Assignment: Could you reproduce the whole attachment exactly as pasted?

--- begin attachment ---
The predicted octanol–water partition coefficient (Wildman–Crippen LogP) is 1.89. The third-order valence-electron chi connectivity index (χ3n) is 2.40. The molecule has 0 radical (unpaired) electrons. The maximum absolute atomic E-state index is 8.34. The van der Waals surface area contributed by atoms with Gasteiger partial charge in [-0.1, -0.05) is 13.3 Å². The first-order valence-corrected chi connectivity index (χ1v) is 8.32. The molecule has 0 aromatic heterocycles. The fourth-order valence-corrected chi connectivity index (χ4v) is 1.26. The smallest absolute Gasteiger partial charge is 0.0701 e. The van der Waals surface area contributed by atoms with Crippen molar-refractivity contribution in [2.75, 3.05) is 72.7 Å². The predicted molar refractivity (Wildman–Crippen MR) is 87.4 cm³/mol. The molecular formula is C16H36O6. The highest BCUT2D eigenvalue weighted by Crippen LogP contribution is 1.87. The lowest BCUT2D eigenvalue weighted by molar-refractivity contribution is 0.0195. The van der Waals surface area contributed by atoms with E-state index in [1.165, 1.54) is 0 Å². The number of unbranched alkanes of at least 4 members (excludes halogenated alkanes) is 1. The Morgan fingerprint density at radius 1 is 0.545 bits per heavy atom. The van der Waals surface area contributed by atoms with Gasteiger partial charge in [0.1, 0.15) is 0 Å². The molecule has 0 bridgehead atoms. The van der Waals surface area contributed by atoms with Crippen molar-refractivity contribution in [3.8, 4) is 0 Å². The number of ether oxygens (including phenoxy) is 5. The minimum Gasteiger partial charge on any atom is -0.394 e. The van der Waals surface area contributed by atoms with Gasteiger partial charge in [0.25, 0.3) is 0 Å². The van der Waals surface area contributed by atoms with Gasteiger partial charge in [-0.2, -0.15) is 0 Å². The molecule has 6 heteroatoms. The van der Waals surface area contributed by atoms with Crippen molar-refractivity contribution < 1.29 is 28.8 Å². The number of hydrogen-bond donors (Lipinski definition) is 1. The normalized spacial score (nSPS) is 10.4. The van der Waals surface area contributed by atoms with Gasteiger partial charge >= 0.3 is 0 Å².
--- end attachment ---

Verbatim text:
The predicted octanol–water partition coefficient (Wildman–Crippen LogP) is 1.89. The third-order valence-electron chi connectivity index (χ3n) is 2.40. The molecule has 0 radical (unpaired) electrons. The maximum absolute atomic E-state index is 8.34. The van der Waals surface area contributed by atoms with Gasteiger partial charge in [-0.1, -0.05) is 13.3 Å². The first-order valence-corrected chi connectivity index (χ1v) is 8.32. The molecule has 0 aromatic heterocycles. The fourth-order valence-corrected chi connectivity index (χ4v) is 1.26. The smallest absolute Gasteiger partial charge is 0.0701 e. The van der Waals surface area contributed by atoms with Crippen molar-refractivity contribution in [2.75, 3.05) is 72.7 Å². The predicted molar refractivity (Wildman–Crippen MR) is 87.4 cm³/mol. The molecular formula is C16H36O6. The highest BCUT2D eigenvalue weighted by Crippen LogP contribution is 1.87. The lowest BCUT2D eigenvalue weighted by molar-refractivity contribution is 0.0195. The van der Waals surface area contributed by atoms with E-state index in [1.165, 1.54) is 0 Å². The number of unbranched alkanes of at least 4 members (excludes halogenated alkanes) is 1. The Morgan fingerprint density at radius 1 is 0.545 bits per heavy atom. The van der Waals surface area contributed by atoms with Gasteiger partial charge in [0.1, 0.15) is 0 Å². The molecule has 0 bridgehead atoms. The van der Waals surface area contributed by atoms with Crippen molar-refractivity contribution in [3.8, 4) is 0 Å². The number of ether oxygens (including phenoxy) is 5. The minimum Gasteiger partial charge on any atom is -0.394 e. The van der Waals surface area contributed by atoms with Gasteiger partial charge in [0.25, 0.3) is 0 Å². The van der Waals surface area contributed by atoms with Gasteiger partial charge in [-0.2, -0.15) is 0 Å². The molecule has 6 heteroatoms. The van der Waals surface area contributed by atoms with Crippen molar-refractivity contribution < 1.29 is 28.8 Å². The number of hydrogen-bond donors (Lipinski definition) is 1. The normalized spacial score (nSPS) is 10.4. The van der Waals surface area contributed by atoms with Gasteiger partial charge >= 0.3 is 0 Å².